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By George Bernard Shaw
Baltimore: Penguin Books, 1955
89 pages

Comments by Bob Corbett
November 2012

These comments are not written as a review of something that one has not yet seen or read. The comments below will assume that one has read the play and basically knows the text. If you have come across these notes and are not in that situation I would encourage you not to read further notes until you have first read the play itself.

Set in 1777, the first act takes place a small northern New England village. The scene is a small home run by Mrs. Dudgeon, a crabby elderly woman. She learns that her husband has just died while he was away attending his own brotherís hanging by the British army.

This is not a happy home or time. The British have a garrison on the townís edge and all citizens are on edge. Word has spread in the village of her husbandís unexpected death and the local minister comes to console her, but the magistrate also comes with hard news that before her husband died he wrote a new will, and that it is clearly legal. They will read the will to see what it holds.

Not only is the woman disposed of her home, but it is given to their son, Richard, whose self-chosen name for himself is the devilís disciple. He claims to have seen what God can do and decided to throw his lot in with the devil.

Richard also arrives and tells them that he will accept his mother in the home, but it will be run as he chooses and pleases and warns all that he will resist the British and protest the hanging of his uncle. He knows this is a dangerous act, but he also shames the people by pointing out that secretly all of them have compromised themselves with anti-British actions, but that they donít have the courage to now announce them and act of them publically.

The sole person who accepts Richard is his illegitimate young niece, Essie, whom he has just met for the first time.

In the second act we shift to the home of the local minister, Anderson. He consoles his wife over her self-professed hatred of Richard:

ďCome, dear, youíre no so wicked as you think. The worst sin toward our fellow creatures is not to hate them, but to be indifferent to them; thatís the essence of humanity.Ē

Richard them comes to the reverendís house, having been summoned by the reverend because he wants to warn Richard of the Britishís plans which may harm Richard. However, Richard rants on, scaring the reverendís wife even more and then the reverend is called away to attend to Richardís dying mother. Richard remains at the home to await the reverendís return, much to the disgust of the ministerís wife.

The woman rages at Richard and tells him how much sheíd rather have her husband than a man like him. Richard replies:

ď. . . You are right; but I daresay your love helps him to be a good man, just as your hate helps me to be a bad one.Ē

I enjoy the way Shaw so often has characters who are apparently ďbadĒ people, yet they think and say thoughtful and caring things. While there are often characters like the reverendís wife, who appear to be loving and decent, yet do and say things that just arenít decent or loving.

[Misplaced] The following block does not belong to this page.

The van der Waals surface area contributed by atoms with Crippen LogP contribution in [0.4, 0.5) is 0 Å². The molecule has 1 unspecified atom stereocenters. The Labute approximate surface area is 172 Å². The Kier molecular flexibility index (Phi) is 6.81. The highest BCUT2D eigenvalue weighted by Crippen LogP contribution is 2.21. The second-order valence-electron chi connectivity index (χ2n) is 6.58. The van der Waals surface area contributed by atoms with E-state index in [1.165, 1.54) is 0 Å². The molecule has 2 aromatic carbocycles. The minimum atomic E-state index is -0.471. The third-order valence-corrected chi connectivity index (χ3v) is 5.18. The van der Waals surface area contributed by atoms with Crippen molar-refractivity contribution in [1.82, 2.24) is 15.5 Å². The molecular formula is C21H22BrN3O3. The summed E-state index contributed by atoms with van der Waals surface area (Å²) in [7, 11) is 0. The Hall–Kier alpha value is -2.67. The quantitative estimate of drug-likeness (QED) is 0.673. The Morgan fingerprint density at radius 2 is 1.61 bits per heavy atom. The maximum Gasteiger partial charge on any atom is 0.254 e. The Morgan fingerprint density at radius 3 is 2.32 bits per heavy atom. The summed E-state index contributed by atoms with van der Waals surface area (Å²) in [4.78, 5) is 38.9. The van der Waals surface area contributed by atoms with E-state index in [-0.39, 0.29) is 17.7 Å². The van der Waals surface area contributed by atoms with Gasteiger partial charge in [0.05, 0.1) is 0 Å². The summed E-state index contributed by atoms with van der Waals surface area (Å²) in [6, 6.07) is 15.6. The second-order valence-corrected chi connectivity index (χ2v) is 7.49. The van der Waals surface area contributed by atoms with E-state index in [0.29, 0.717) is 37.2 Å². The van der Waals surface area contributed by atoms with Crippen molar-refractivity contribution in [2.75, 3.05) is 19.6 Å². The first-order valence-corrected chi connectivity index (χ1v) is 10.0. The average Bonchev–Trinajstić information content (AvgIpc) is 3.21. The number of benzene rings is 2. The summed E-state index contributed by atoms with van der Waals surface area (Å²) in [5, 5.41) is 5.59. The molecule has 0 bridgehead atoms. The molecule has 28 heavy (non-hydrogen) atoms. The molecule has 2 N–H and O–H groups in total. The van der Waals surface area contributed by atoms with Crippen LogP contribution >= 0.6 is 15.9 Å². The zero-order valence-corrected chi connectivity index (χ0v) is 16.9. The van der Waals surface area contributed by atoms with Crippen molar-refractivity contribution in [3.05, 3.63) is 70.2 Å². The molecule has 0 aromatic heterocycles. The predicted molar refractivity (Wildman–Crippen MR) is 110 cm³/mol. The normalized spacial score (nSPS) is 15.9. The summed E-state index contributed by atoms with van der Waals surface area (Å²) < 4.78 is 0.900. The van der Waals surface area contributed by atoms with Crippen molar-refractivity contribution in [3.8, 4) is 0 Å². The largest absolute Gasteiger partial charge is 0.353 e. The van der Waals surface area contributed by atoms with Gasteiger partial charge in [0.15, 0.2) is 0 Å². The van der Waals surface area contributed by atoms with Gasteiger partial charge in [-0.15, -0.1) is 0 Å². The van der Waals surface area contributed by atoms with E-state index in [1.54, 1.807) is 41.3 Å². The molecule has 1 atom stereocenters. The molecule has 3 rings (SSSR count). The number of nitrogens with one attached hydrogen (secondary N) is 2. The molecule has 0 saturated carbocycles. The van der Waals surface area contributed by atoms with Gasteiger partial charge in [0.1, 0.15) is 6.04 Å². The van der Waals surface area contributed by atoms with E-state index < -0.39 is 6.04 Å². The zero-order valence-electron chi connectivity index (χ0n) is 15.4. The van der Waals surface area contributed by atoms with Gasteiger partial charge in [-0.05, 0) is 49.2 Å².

I note especially the same dichotomy as that between Richard and the reverendís wife, and that between Major Barbara and her father in the play Major Barbara.

The end of act two is a crazy scene of lightening fast activity. Soldiers burst in, wishing to arrest the minister, but mistake Richard for him. Rather than save himself he pretends to be the minister so that they will arrest him and not the reverend. The ministerís wife is astonished by Richardís courage and heroic act and doesnít know what to make of him. Soon they take Richard away still thinking he is the minister.

When Anderson does come home and discovers what has happened he undergoes an immediate change, takes money, his hidden gun, gets a horse and races off with hardly a word to his wife. She believes he is running away and is a coward, but I think few readers would come to that conclusion.

The final act is at the British prison where Richard, still believed to be Anderson, is about to undergo a quick show trial and be hung. However, the famous General Burgoyne has arrived and is overseeing this show trial. Nonetheless, he wants it all to be by the book. He is not himself running the trial, but is in control.

Richard is determined to go to his death as though he were the reverend in order to save that decent man. There is one of the funniest scenes Iíve ever read in a play when they announce to Richard that he will be hung shortly. Richard protests to the general that it would be much more decent for them to shoot him. Burgoyne goes on about what a terrible mistake that would be for Richard (Anderson), since the level of marksmanship of the troops is so bad that he would like suffer much much more from death by a firing squad than by hanging and Richard THANKS him for this sage advice. I was just roaring with laughter.

The ending is marvelously melodramatic and about what I had expected from early on, Shaw was not making it difficult for the reader to know what was coming.

Itís a wonderful play, and quite thoughtful. I enjoy the sassiness of Shaw and his penchant for making good guys out of characters who would normally be the bad guys and visa-versa. There seems to be much of Richard in the person of George Bernard Shaw himself.

A quick and delightful read.

Bob Corbett


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